First-party data is data that your company owns and is collected directly from your customers as they interact across your website and various brand channels. This data relies on acquiring permission and consent from customers, such as when a customer fills out a form to download a white paper or agrees to have their browsing behavior tracked when visiting a website. Owned data can also include declared or zero-party data where customers willingly give brands more insight into their preferences and future needs in exchange for a better and more personalized experience. Brands can encourage customers to provide zero-party data through things like quizzes, interactive content, or educational surveys and use this knowledge to improve what content they display to certain individuals.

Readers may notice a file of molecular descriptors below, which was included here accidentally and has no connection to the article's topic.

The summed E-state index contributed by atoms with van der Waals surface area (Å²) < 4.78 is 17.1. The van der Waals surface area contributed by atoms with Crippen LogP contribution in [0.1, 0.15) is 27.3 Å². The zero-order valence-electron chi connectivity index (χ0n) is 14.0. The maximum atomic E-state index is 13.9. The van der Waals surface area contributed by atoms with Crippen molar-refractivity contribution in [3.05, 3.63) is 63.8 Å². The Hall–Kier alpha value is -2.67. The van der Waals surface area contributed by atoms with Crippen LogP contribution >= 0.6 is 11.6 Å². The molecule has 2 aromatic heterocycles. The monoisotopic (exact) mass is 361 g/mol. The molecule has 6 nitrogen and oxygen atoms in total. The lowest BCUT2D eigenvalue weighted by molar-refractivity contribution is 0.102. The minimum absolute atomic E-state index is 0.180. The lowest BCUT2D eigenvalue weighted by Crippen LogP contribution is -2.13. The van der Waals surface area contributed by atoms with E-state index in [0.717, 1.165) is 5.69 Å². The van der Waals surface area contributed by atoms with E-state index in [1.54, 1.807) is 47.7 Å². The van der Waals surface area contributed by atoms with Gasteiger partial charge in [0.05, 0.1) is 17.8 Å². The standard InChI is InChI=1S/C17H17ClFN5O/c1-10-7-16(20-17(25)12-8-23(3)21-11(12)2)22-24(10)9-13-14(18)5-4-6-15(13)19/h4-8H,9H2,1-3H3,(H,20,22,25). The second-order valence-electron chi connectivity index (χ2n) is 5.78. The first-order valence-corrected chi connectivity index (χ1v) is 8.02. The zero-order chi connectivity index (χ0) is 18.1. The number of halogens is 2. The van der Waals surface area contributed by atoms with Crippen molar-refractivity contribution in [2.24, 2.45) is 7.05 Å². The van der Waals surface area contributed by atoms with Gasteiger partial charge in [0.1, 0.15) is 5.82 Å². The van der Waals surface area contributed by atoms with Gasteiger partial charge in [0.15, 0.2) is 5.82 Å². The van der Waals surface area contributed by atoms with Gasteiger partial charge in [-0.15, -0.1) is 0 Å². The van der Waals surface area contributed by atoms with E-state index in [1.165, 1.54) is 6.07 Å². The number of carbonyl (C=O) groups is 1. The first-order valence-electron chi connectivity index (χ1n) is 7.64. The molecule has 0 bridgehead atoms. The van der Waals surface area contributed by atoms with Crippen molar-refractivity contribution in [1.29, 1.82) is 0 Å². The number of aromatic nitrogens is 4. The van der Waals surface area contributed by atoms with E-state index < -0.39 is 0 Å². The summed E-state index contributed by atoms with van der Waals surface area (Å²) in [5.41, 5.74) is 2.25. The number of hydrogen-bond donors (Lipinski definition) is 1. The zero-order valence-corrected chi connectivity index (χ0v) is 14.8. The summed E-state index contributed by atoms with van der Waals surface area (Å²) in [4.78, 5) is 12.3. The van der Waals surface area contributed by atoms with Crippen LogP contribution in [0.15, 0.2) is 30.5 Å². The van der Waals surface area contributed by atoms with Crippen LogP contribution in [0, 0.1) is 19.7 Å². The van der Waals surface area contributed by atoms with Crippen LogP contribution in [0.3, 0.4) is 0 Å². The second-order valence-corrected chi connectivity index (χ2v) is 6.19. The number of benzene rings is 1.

These consent-driven data exchanges are by far the most valuable and reliable data for brands to access because they show that a customer trusts you enough to share their personal information for the value your brand offers. Companies can earn this trust by taking control over how they collect and manage personal data, by building a centralized and secure data infrastructure with a customer data platform (CDP).
The Rise of the CDP for Stronger Data Privacy
As consumers grow more tech savvy, they also grow more wary of how companies and advertisers are using their data. Recent data breaches, cyberattacks, and failures to comply with customer data requests have all led to a global push from consumers for stronger governance and control over their information. Yet the increasingly digital landscape has also meant businesses are adding more tools to collect all of this data. Adding more systems introduces more risks and makes it more difficult for marketers to know exactly what data they have and how best to process, amend, or communicate this data back to their customers.